Why StretchHello and welcome to this week’s blog, Why Stretch? Thank you for stopping by and taking time to read it. This week I discuss stretching, its pros and cons, the thoughts about it by the fitness and sports massage communities, and whether you should be doing it or not.

You have probably heard from some influential people around you, and on the good old internet, that stretching is a load of cobblers, and not worth doing whatsoever. You will have heard from at least one sports person, casual or serious, that they never stretch, and look at them, they are fine!

But does it not leave you with questions? How come some people swear by it and others never do it? How come there are whole businesses dedicated to stretching? Have you found any definitive answers?

I will look at the reasons for both stances being taken by anyone who moves, whether it is daily movement or sports movement, and see if you can come up with your own opinion on stretching, and then I will tell you my own thoughts and feelings about stretching.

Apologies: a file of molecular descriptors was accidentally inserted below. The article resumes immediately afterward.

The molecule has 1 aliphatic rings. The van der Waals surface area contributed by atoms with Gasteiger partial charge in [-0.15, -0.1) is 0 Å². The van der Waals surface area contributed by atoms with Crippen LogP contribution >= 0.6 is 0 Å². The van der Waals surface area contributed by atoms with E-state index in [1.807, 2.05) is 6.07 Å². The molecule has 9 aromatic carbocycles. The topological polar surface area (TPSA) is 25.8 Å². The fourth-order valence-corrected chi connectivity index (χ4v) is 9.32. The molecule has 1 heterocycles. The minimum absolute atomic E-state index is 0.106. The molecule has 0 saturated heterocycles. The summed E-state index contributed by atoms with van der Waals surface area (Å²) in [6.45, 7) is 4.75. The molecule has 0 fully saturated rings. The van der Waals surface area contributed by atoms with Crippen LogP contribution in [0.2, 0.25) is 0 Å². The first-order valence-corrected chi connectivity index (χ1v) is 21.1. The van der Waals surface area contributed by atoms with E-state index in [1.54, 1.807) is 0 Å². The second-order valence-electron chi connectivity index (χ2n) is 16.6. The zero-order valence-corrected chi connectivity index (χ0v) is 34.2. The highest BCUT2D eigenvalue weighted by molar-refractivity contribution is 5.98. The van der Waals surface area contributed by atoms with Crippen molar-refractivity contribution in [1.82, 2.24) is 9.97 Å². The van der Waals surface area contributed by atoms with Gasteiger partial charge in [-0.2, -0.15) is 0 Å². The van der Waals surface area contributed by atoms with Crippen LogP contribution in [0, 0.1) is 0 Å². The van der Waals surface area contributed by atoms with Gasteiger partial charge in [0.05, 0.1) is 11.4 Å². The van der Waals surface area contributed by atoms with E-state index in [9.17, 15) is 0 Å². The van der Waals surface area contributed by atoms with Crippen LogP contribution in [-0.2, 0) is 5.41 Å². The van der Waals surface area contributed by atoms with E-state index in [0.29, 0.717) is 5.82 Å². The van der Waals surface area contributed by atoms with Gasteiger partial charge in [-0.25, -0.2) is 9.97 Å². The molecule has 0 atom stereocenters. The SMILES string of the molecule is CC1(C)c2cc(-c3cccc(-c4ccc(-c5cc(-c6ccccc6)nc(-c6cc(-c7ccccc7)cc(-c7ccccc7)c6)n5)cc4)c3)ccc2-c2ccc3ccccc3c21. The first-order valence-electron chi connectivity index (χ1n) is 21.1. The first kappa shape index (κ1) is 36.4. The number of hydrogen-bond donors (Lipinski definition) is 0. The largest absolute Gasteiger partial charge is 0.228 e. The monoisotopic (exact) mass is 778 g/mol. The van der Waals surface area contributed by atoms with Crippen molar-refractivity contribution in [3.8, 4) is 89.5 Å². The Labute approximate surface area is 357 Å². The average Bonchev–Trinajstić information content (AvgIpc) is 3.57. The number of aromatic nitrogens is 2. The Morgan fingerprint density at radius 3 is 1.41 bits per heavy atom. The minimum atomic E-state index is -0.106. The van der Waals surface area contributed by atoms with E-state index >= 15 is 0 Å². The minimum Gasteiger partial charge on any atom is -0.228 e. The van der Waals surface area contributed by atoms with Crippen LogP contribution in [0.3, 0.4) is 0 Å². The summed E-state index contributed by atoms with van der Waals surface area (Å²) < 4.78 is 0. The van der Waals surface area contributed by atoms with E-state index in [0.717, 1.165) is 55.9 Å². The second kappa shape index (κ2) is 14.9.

The Case Against Stretching

The biggest problem with the debate around stretching, is that the scientists and researchers keep changing their opinions about it. Sometimes in the past they have unequivocally said it is great to do, and then a few scant years later, they say that it could impede your athletic performance.

For a while there it was advocated to stretch before exercise, then no no no, only stretch after exercise.

It has been felt, by people in the top of their fields, that stretching is not beneficial and that the discussion is over. However, if you look at any Personal Training programme today, flexibility is one of the main pillars of gauging overall fitness. Flexibility, however, does not protect you from injury. So why try to be more flexible? It is thought that for runners, that having that extra spring from slightly tight muscles, can help improve your performance. And in some sports, being too flexible could the cause of more injury.